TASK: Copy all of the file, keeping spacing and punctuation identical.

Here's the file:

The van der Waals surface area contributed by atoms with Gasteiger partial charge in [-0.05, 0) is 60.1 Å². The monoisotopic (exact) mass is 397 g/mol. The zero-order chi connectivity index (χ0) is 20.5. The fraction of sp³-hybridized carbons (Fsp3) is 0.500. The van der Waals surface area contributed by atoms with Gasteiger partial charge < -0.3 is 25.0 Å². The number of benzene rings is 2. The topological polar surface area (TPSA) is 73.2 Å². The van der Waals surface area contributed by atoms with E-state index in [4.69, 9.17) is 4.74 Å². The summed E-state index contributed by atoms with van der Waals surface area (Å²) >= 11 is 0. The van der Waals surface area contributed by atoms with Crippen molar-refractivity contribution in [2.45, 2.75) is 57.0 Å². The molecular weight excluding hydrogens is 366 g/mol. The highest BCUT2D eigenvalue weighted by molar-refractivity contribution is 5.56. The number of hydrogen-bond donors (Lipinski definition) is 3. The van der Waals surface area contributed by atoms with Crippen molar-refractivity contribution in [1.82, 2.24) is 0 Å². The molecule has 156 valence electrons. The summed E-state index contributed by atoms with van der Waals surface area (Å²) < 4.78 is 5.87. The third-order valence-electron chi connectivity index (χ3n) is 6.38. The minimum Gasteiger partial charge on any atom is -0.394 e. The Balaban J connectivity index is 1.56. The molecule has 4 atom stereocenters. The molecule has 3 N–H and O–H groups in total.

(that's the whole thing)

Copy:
The van der Waals surface area contributed by atoms with Gasteiger partial charge in [-0.05, 0) is 60.1 Å². The monoisotopic (exact) mass is 397 g/mol. The zero-order chi connectivity index (χ0) is 20.5. The fraction of sp³-hybridized carbons (Fsp3) is 0.500. The van der Waals surface area contributed by atoms with Gasteiger partial charge < -0.3 is 25.0 Å². The number of benzene rings is 2. The topological polar surface area (TPSA) is 73.2 Å². The van der Waals surface area contributed by atoms with E-state index in [4.69, 9.17) is 4.74 Å². The summed E-state index contributed by atoms with van der Waals surface area (Å²) >= 11 is 0. The van der Waals surface area contributed by atoms with Crippen molar-refractivity contribution in [2.45, 2.75) is 57.0 Å². The molecular weight excluding hydrogens is 366 g/mol. The highest BCUT2D eigenvalue weighted by molar-refractivity contribution is 5.56. The number of hydrogen-bond donors (Lipinski definition) is 3. The van der Waals surface area contributed by atoms with Crippen molar-refractivity contribution in [1.82, 2.24) is 0 Å². The molecule has 156 valence electrons. The summed E-state index contributed by atoms with van der Waals surface area (Å²) < 4.78 is 5.87. The third-order valence-electron chi connectivity index (χ3n) is 6.38. The minimum Gasteiger partial charge on any atom is -0.394 e. The Balaban J connectivity index is 1.56. The molecule has 4 atom stereocenters. The molecule has 3 N–H and O–H groups in total.